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Shiny Objects -- No. 3

Here's some of the things that have distracted me over the last week:

1. Barrelhouse Brewing

I've written previously about Barrelhouse Brewing, a Paso Robles-based brewery that in its short life -- it's not yet 2 years old -- has shaken up the regional beer scene long dominated by Firestone Walker. I first tasted Barrelhouse at the Bakersfield Beer Festival and have enjoyed it in bottles since. But I visited the brewery -- not too far from Firestone -- for the first time Friday and was blown away by the excellence of its beers across the board. 

My four-beer sampler -- Blonde, Rye IPA, IPA and Stout -- was as consistently good as any brewery I can recall. My wife proclaimed the IPA and Stout the best beers she's ever tasted, and I'll admit they're at or near the top of my lists. We bought bottles of the IPA and Stout -- we had to chase the Stout down at Albertson's because Barrelhouse was sold out -- and are already planning a return visit. 

Take my word -- plan a visit of your own so you can later brag you knew about them before they got big.


2. Why Apple Pay may be DOA

 I’m thinking Ben Thompson has quickly become the most brilliant strategist in tech.

Click to read more ...


Shiny Objects -- No. 2

Here are a few of the more interesting things that have distracted me this past week:

1. Buzz-Fueled Media Startups

Wired has an illuminating article on how digital news startups like Buzzfeed is reshaping how we deliver and consume news, moving from the concept of a traditional destination-centric news site to organic vehicles that use everyday people to deliver the content for them. Here’s a key graf:

"But the thing is, the media isn’t just competing with your little sister—it’s co-opting her, using her as a vector to spread its content. She is the new delivery mechanism. We don’t learn about the world from The New York Times, we learn about it from the Times stories that our family and friends share or that show up as push notifications four minutes before one from The Guardian does. Thirty percent of American adults get news from Facebook, according to the Pew Research Center, and more than half of Americans got news from a smartphone within the past week, according to the American Press Institute. And these metrics are just going up, up, up. The question for news publishers is no longer how to draw an audience to their sites, it’s how to implant themselves into their audience’s lives."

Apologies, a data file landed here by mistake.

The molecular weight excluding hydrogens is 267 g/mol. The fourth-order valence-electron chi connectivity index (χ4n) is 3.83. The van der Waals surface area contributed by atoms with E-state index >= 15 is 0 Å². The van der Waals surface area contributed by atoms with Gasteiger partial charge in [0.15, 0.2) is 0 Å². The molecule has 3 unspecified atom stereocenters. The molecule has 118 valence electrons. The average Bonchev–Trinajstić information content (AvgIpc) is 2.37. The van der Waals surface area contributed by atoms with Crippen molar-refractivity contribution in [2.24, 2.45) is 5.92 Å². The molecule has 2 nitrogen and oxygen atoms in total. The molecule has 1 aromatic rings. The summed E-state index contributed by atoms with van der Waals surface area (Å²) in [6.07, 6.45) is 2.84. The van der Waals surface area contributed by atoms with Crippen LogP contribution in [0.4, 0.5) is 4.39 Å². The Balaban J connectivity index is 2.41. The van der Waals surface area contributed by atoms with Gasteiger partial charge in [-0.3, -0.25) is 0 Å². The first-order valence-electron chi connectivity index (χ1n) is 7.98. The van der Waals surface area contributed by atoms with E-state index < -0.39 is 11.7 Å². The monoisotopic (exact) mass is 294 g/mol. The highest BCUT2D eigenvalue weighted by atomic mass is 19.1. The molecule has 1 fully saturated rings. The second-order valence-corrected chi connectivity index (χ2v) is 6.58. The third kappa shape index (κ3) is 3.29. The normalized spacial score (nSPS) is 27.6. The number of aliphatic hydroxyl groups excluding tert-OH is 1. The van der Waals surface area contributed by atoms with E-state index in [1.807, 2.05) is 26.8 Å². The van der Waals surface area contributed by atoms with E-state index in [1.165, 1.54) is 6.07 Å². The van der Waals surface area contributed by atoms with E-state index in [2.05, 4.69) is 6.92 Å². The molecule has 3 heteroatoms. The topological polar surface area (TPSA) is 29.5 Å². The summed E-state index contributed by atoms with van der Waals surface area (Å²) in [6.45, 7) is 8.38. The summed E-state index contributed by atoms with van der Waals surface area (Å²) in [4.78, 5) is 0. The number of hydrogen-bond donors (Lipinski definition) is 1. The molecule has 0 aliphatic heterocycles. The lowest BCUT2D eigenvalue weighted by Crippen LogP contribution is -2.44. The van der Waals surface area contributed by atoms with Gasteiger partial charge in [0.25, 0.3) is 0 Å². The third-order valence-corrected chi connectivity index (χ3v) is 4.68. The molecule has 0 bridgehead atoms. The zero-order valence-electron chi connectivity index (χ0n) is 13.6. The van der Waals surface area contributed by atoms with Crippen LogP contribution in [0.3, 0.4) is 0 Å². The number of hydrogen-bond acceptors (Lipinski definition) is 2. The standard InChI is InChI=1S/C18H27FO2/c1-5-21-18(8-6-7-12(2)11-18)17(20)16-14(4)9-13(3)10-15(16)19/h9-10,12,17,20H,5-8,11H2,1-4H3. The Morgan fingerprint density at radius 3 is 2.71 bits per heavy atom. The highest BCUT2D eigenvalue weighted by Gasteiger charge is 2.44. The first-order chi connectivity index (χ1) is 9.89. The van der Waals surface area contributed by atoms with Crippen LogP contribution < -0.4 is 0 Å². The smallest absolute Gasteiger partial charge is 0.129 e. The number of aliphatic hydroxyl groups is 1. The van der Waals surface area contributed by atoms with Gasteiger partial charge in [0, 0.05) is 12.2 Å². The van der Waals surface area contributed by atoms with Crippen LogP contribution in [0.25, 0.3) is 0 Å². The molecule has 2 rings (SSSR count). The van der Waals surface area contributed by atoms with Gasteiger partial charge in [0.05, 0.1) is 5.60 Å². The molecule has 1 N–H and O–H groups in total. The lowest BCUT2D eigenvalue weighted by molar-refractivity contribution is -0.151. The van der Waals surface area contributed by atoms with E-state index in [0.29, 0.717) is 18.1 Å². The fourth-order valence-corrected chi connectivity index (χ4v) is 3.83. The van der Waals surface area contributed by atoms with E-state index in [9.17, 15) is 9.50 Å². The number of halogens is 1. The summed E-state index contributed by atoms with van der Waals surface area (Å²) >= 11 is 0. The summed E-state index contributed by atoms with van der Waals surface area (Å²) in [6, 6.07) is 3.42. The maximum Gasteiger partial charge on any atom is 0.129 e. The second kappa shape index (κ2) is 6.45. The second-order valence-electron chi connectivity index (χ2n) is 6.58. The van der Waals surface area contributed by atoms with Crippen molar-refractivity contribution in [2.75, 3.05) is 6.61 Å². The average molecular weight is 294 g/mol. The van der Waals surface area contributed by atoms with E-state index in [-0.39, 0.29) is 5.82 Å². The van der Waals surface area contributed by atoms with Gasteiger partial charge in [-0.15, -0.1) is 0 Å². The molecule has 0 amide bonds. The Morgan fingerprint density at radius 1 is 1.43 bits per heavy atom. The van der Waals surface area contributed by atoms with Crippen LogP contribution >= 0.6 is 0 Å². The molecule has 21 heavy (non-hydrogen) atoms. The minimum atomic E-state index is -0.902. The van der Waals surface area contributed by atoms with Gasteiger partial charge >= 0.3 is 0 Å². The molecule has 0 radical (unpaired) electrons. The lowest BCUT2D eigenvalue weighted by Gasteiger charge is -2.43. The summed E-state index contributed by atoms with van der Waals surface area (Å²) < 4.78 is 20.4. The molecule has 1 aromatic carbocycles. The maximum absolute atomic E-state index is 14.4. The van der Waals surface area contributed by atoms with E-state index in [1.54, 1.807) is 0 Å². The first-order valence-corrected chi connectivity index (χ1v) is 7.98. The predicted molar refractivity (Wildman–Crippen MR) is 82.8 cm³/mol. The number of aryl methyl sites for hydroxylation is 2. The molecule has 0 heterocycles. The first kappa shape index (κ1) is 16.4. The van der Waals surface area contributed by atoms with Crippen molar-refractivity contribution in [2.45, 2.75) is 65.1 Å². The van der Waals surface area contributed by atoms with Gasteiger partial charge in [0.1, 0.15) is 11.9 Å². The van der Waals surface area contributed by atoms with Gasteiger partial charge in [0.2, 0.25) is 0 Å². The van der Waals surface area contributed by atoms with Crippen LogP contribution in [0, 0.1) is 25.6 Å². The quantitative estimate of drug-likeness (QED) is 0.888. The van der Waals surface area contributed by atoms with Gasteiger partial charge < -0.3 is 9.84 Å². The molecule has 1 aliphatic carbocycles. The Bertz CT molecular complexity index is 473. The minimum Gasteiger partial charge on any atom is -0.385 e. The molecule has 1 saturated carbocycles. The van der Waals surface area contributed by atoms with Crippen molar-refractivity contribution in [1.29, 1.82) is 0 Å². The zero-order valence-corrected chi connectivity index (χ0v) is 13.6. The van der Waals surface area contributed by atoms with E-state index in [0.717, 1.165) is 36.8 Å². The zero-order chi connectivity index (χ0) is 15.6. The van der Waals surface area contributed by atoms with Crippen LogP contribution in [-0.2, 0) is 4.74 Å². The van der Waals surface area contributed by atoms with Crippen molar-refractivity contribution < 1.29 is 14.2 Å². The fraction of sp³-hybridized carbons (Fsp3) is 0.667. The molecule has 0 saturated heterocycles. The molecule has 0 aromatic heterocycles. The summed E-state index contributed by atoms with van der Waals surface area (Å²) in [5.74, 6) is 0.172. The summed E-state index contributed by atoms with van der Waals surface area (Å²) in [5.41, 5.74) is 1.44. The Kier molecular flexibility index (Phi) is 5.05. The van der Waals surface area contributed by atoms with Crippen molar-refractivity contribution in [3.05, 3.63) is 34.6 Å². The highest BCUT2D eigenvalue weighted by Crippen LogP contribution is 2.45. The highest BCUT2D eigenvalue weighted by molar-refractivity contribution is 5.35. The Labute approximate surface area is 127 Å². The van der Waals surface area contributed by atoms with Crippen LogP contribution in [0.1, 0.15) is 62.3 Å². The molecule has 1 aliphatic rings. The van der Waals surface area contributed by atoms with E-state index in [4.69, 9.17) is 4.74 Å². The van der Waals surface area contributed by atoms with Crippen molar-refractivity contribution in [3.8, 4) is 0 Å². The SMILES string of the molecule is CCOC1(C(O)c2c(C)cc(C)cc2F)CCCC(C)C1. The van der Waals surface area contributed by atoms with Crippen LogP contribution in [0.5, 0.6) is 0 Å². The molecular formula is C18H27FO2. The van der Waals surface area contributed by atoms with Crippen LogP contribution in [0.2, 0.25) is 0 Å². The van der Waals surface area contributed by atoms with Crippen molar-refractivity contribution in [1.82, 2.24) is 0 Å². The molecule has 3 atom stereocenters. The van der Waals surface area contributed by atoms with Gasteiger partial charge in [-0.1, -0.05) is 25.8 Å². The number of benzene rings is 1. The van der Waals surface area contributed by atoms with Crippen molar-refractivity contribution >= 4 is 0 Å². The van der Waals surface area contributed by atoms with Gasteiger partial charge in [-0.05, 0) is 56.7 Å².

2. Pitch podcast: “The Clearmountain Pause”

Click to read more ...


Shiny Objects -- No. 1

Here are a few of the more interesting things that have distracted me this past week: 

1. “Where They Raced: Speed Demons in the City of Angels”: This fun documentary of SoCal race tracks over the past century is currently streaming for free on Hulu. It’s remarkable how many classic tracks peppered the Los Angeles area over the years, only to be overrun by developers.   

Here’s a trailer for the film:

2. The Best American Infographics 2014: I’ve long believed in the power of great infographics and this terrific collection captures the depth and breadth of prime visual storytelling from around the world. I was given this book for Christmas and am finding it ideal for browsing for a few minutes here, a few minutes there. 

For more on the book and background on infographics, here's Leo LaPorte interviewing editor Gareth Cook on a recent episode of “Triangulation”: 

Click to read more ...


WSJ Plus and the power of community 

This is long delayed but will post anyway because 1) the warm feeling still is with me more than two months later and 2) I haven’t had made the time time to post until now. 

On Oct. 16, I attended a special event for Wall Street Journal subscribers at The Petersen automotive museum in Los Angeles titled “Visions of Glamour, Automotive Design and Style.” This three-hour “WSJ Plus” event was part of the Journal’s new “membership” rewards program and featured: 

  1. An hourlong roundtable with WSJ auto columnist Dan Neil (who is so good he earned a Pulitzer Prize for his work); Ian Callum, chief stylist for Jaguar; and Stuart Reed, chair of the transportation design department at the Art Center College of Design. 

Click to read more ...


Creating my own barrel-aged Smoked Manhattans

My finished Smoked ManhattansWhether you call them barrel-aged cocktails, casked cocktails or something else, they’re a tasty reward for drinkers looking for a bit of adventure. 

In my case, I created what I call Smoked Manhattans, a blend of rye whiskey, sweet vermouth and bitters. What surprised me was not that my end product was tasty -- it is -- but that its three ingredients took new directions inside a charred cask. Granted I’m a novice at barrel aging liquor, so expectations at the start of this process were cloudy to say the least. But even if my next batch is a mess, I’m loving the adventure. 

Click to read more ...